• Topic refers to the general subject matter of the story. For every post, each statement was assigned a topic, and the overall topic assigned to the post was the one that was the most common. For many posts, there was just a single statement. There were a total of 47 different topics, which are grouped below into the three broad topic categories used throughout the analysis – domestic issues, foreign affairs issues and personal/political issues:
    • Domestic issues – Abortion/family planning, agriculture, budget/taxes, business/economy, campaign finance, crime incident or trends, crime/gun policy, culture/arts, defense (U.S. domestic), disasters, education, election process, environment, health care, immigration, labor, poverty, religion, science/technology, women’s rights, Social Security, energy, news media, racial justice, LGBTQ+, other civil liberties/civil rights broadly, social media, made-up information/conspiracy – QAnon specifically, other made-up information/conspiracy, refusal to accept Biden administration, other domestic issues
    • Foreign affairs – Foreign trade, Iraq/Afghanistan generally, Iran, China, Russia, North Korea, European Union/NATO, United Kingdom, Israel/Palestine, international terrorism, other foreign issues
    • President’s management and political approach – Personal profile/character, appointments/nominations, political skills, political philosophy/ideology
    • Other
  • Assessment of the Biden administration refers to a post’s overall tone toward the president and the administration’s actions or words. Each statement in a post was analyzed to determine whether it carried a positive, negative or neither positive nor negative assessment of the president and his administration. Within a post, there needed to be at least twice as many positive as negative statements for a story to be considered positive, and vice versa to be considered negative, unless there were fewer than three statements in the post, in which case a majority was sufficient. Posts that did not meet these criteria were coded as neither positive nor negative.
  • COVID-19 mention refers to whether COVID-19 was mentioned at all in the post text, image or video.
  • Trump mention: Each post was analyzed for whether former President Donald Trump was mentioned at all in the post text, image or video. This includes all mentions of him, but not of other individuals such as his family members and former administration members or of references to his administration broadly.

An additional variable, linked source, was analyzed using a custom Python script, and refers to the domain that was linked to in the post.

These 1,226 posts were examined for each of these variables and compared with the 228 stories from the main study that were published during the same time period.

The American Trends Panel survey methodology

Overview

The American Trends Panel (ATP), created by Pew Research Center, is a nationally representative panel of randomly selected U.S. adults. Panelists participate via self-administered web surveys. Panelists who do not have internet access at home are provided with a tablet and wireless internet connection. Interviews are conducted in both English and Spanish. The panel is being managed by Ipsos.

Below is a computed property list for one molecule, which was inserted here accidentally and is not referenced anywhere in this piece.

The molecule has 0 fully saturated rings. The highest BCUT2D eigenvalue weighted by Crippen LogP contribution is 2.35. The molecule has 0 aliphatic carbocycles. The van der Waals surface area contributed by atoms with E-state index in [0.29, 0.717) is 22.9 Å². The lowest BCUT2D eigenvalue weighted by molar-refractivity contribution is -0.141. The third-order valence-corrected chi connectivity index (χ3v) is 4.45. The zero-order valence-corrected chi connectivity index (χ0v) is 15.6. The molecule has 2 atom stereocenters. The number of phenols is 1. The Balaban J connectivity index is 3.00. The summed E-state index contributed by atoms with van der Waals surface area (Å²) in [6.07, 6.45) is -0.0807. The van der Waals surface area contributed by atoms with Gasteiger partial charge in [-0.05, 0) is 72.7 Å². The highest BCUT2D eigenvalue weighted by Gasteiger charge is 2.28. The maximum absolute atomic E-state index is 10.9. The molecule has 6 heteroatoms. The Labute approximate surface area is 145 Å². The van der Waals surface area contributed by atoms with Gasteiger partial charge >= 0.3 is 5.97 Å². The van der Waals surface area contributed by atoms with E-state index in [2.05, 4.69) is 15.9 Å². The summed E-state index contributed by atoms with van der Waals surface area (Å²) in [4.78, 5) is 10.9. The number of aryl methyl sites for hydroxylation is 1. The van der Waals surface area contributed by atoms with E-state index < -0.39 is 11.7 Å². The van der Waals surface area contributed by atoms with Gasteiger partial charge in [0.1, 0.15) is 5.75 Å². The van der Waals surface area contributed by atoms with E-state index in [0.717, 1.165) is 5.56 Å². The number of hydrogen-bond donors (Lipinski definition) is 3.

Data in this report is drawn from the panel wave conducted March 8 to March 14, 2021. A total of 12,045 panelists responded out of 13,540 who were sampled, for a response rate of 89%. This does not include five panelists who were removed from the data due to extremely high rates of refusal or straightlining. The cumulative response rate accounting for nonresponse to the recruitment surveys and attrition is 4%. The break-off rate among panelists who logged on to the survey and completed at least one item is 1%. The margin of sampling error for the full sample of 12,045 respondents is plus or minus 1.5 percentage points.

This is the latest report in Pew Research Center’s ongoing investigation of the state of news, information and journalism in the digital age, a research program funded by The Pew Charitable Trusts, with generous support from the John S. and James L. Knight Foundation.

Panel recruitment

American Trends Panel recruitment surveysThe ATP was created in 2014, with the first cohort of panelists invited to join the panel at the end of a large, national, landline and cellphone random-digit-dial survey that was conducted in both English and Spanish. Two additional recruitments were conducted using the same method in 2015 and 2017, respectively. Across these three surveys, a total of 19,718 adults were invited to join the ATP, of whom 9,942 (50%) agreed to participate.

In August 2018, the ATP switched from telephone to address-based recruitment. Invitations were sent to a random, address-based sample of households selected from the U.S. Postal Service’s Delivery Sequence File. Two additional recruitments were conducted using the same method in 2019 and 2020, respectively. Across these three address-based recruitments, a total of 17,161 adults were invited to join the ATP, of whom 15,134 (88%) agreed to join the panel and completed an initial profile survey. In each household, the adult with the next birthday was asked to go online to complete a survey, at the end of which they were invited to join the panel. Of the 25,076 individuals who have ever joined the ATP, 13,540 remained active panelists and continued to receive survey invitations at the time this survey was conducted.